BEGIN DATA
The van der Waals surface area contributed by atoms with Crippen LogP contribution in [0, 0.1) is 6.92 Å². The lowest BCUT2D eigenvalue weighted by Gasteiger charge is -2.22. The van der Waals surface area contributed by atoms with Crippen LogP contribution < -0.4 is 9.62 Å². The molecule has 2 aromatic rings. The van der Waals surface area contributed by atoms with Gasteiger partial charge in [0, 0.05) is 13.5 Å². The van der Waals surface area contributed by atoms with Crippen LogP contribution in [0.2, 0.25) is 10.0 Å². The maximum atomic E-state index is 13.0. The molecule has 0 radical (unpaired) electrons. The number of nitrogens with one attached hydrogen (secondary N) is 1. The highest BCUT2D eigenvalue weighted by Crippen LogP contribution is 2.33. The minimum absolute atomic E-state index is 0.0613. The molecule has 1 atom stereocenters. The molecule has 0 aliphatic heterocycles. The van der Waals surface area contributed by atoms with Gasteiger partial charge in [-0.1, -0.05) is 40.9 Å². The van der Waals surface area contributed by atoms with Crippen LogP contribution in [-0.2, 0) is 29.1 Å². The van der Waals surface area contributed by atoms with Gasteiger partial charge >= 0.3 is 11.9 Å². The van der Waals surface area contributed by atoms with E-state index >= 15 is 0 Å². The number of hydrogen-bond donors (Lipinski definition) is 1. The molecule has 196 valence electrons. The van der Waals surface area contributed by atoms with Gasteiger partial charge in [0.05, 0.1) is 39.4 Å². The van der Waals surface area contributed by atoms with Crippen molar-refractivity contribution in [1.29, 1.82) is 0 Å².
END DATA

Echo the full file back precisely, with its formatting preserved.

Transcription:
The van der Waals surface area contributed by atoms with Crippen LogP contribution in [0, 0.1) is 6.92 Å². The lowest BCUT2D eigenvalue weighted by Gasteiger charge is -2.22. The van der Waals surface area contributed by atoms with Crippen LogP contribution < -0.4 is 9.62 Å². The molecule has 2 aromatic rings. The van der Waals surface area contributed by atoms with Gasteiger partial charge in [0, 0.05) is 13.5 Å². The van der Waals surface area contributed by atoms with Crippen LogP contribution in [0.2, 0.25) is 10.0 Å². The maximum atomic E-state index is 13.0. The molecule has 0 radical (unpaired) electrons. The number of nitrogens with one attached hydrogen (secondary N) is 1. The highest BCUT2D eigenvalue weighted by Crippen LogP contribution is 2.33. The minimum absolute atomic E-state index is 0.0613. The molecule has 1 atom stereocenters. The molecule has 0 aliphatic heterocycles. The van der Waals surface area contributed by atoms with Gasteiger partial charge in [-0.1, -0.05) is 40.9 Å². The van der Waals surface area contributed by atoms with Crippen LogP contribution in [-0.2, 0) is 29.1 Å². The van der Waals surface area contributed by atoms with Gasteiger partial charge >= 0.3 is 11.9 Å². The van der Waals surface area contributed by atoms with E-state index >= 15 is 0 Å². The number of hydrogen-bond donors (Lipinski definition) is 1. The molecule has 196 valence electrons. The van der Waals surface area contributed by atoms with Gasteiger partial charge in [0.05, 0.1) is 39.4 Å². The van der Waals surface area contributed by atoms with Crippen molar-refractivity contribution in [1.29, 1.82) is 0 Å².